gained through observations and are termed “learned behaviours”. I believe nurture plays a large role in developing our personalities. If your mother is outgoing, you will subconsciously grow to act the same as her. Another example of this, is you are unlikely to have shy parents who do not communicate well raising a very outgoing child. A shy child in a new situation will show signs of muscle tension, an increased heart rate and dilated pupils. They are born with this disposition towards physiological processes. The cerebral cortex of these shy/anxious children is thicker. Out temperament and disposition become stable, and our experiences shape this.
The behaviourist principles of personality development is a very interesting learning theory. The principles include:
- Strengthening behaviour through reinforcement
- Reinforcing said behaviour intermittently to result in better learning
- If reinforced too often, it will not be effective.
It is important not to reinforce negative behaviours. If they know they will continue to get attention from behaving in a certain way (E.g. badly) they will continue to do it, reinforcing this behaviour.It is also better to reinforce intermittently. Doing it every time will cause them to lack motivation as they will know they don’t need to work to get praise. By praising occasionally, they will be motivated to work harder. This is an interesting lesson for teachers. It takes a while to influence a child’s behaviour so it is important that in the process we are enforcing the correct behaviours.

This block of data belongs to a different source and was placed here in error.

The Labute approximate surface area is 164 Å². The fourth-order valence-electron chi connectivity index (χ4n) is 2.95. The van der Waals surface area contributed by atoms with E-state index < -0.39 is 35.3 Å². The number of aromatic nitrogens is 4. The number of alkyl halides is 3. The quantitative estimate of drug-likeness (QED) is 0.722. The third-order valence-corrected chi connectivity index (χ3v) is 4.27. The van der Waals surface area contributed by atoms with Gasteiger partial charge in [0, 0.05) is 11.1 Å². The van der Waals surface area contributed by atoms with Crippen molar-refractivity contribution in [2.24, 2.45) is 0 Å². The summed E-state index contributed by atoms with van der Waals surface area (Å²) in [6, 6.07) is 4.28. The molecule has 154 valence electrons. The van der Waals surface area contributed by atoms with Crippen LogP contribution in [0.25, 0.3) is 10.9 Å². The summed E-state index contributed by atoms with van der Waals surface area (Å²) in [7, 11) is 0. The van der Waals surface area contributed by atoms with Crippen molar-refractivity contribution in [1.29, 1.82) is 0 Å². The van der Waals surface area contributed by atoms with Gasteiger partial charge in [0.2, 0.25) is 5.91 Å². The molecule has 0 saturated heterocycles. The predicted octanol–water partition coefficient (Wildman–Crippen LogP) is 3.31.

Bandura’s Social learning theory
Bandura’s Social learning theory is built upon the idea of modelling. Modelling is when we observe someone, and copy their behaviours.
( e.g. If a child grows up in an area where everyone acts the same; such as where people shoplift and vandalise; the child will learn this behaviour through the process of modelling, can be a motivation to learn behaviour.
This “modelling” is when we strengthen our behaviours through constant reinforcement. These reinforcers cause personality to develop through both cognitive and physical factors.
The self-efficiency aspect is when we consider how we feel about ourselves and our own standards. People who are self-efficient are those likely to go right away from a lecture and complete the associated TDT. Those who don’t go away and do this may not do so for reasons such as they are not confident enough, or that “no one else is” – these people have low self-efficiency.
These behaviours are reinforced by parents, who model a child’s “internalised standards”. E.g. a tidy house is a standard of learning.
Bandura’s model is based on a process of observation, imitation and internalisation; along with cognitive, physical and motivational factors.
The four conditions that need to be met are:
- Paying attention
- What can be physically copied
- Motivation to imitate